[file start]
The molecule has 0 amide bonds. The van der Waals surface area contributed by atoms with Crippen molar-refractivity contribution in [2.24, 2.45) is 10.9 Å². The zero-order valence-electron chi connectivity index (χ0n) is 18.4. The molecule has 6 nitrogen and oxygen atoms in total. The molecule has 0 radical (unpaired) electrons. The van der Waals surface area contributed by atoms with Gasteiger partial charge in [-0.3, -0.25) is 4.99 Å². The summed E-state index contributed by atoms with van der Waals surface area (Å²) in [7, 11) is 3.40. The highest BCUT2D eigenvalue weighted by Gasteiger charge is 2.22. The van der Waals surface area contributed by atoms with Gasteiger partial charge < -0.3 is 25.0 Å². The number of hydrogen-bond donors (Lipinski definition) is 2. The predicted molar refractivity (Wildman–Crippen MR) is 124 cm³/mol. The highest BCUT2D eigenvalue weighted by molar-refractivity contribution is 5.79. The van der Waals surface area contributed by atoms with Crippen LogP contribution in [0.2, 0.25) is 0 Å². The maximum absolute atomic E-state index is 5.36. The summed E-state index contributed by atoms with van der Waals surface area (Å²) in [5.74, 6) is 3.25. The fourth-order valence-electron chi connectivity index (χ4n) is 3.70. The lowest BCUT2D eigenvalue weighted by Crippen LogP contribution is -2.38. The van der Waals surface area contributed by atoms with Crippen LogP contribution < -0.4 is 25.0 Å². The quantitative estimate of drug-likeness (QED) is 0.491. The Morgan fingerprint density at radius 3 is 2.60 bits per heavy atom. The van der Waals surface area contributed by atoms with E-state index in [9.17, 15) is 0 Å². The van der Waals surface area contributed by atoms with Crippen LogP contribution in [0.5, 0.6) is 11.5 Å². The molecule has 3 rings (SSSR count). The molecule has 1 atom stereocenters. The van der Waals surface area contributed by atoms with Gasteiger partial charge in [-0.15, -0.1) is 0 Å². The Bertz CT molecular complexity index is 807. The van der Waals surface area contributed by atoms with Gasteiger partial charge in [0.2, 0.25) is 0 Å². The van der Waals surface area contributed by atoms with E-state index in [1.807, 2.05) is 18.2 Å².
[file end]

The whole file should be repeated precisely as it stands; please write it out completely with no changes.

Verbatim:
The molecule has 0 amide bonds. The van der Waals surface area contributed by atoms with Crippen molar-refractivity contribution in [2.24, 2.45) is 10.9 Å². The zero-order valence-electron chi connectivity index (χ0n) is 18.4. The molecule has 6 nitrogen and oxygen atoms in total. The molecule has 0 radical (unpaired) electrons. The van der Waals surface area contributed by atoms with Gasteiger partial charge in [-0.3, -0.25) is 4.99 Å². The summed E-state index contributed by atoms with van der Waals surface area (Å²) in [7, 11) is 3.40. The highest BCUT2D eigenvalue weighted by Gasteiger charge is 2.22. The van der Waals surface area contributed by atoms with Gasteiger partial charge < -0.3 is 25.0 Å². The number of hydrogen-bond donors (Lipinski definition) is 2. The predicted molar refractivity (Wildman–Crippen MR) is 124 cm³/mol. The highest BCUT2D eigenvalue weighted by molar-refractivity contribution is 5.79. The van der Waals surface area contributed by atoms with Crippen LogP contribution in [0.2, 0.25) is 0 Å². The maximum absolute atomic E-state index is 5.36. The summed E-state index contributed by atoms with van der Waals surface area (Å²) in [5.74, 6) is 3.25. The fourth-order valence-electron chi connectivity index (χ4n) is 3.70. The lowest BCUT2D eigenvalue weighted by Crippen LogP contribution is -2.38. The van der Waals surface area contributed by atoms with Crippen LogP contribution < -0.4 is 25.0 Å². The quantitative estimate of drug-likeness (QED) is 0.491. The Morgan fingerprint density at radius 3 is 2.60 bits per heavy atom. The van der Waals surface area contributed by atoms with E-state index in [9.17, 15) is 0 Å². The van der Waals surface area contributed by atoms with Crippen LogP contribution in [0.5, 0.6) is 11.5 Å². The molecule has 3 rings (SSSR count). The molecule has 1 atom stereocenters. The van der Waals surface area contributed by atoms with Gasteiger partial charge in [-0.15, -0.1) is 0 Å². The Bertz CT molecular complexity index is 807. The van der Waals surface area contributed by atoms with Gasteiger partial charge in [0.2, 0.25) is 0 Å². The van der Waals surface area contributed by atoms with E-state index in [1.807, 2.05) is 18.2 Å².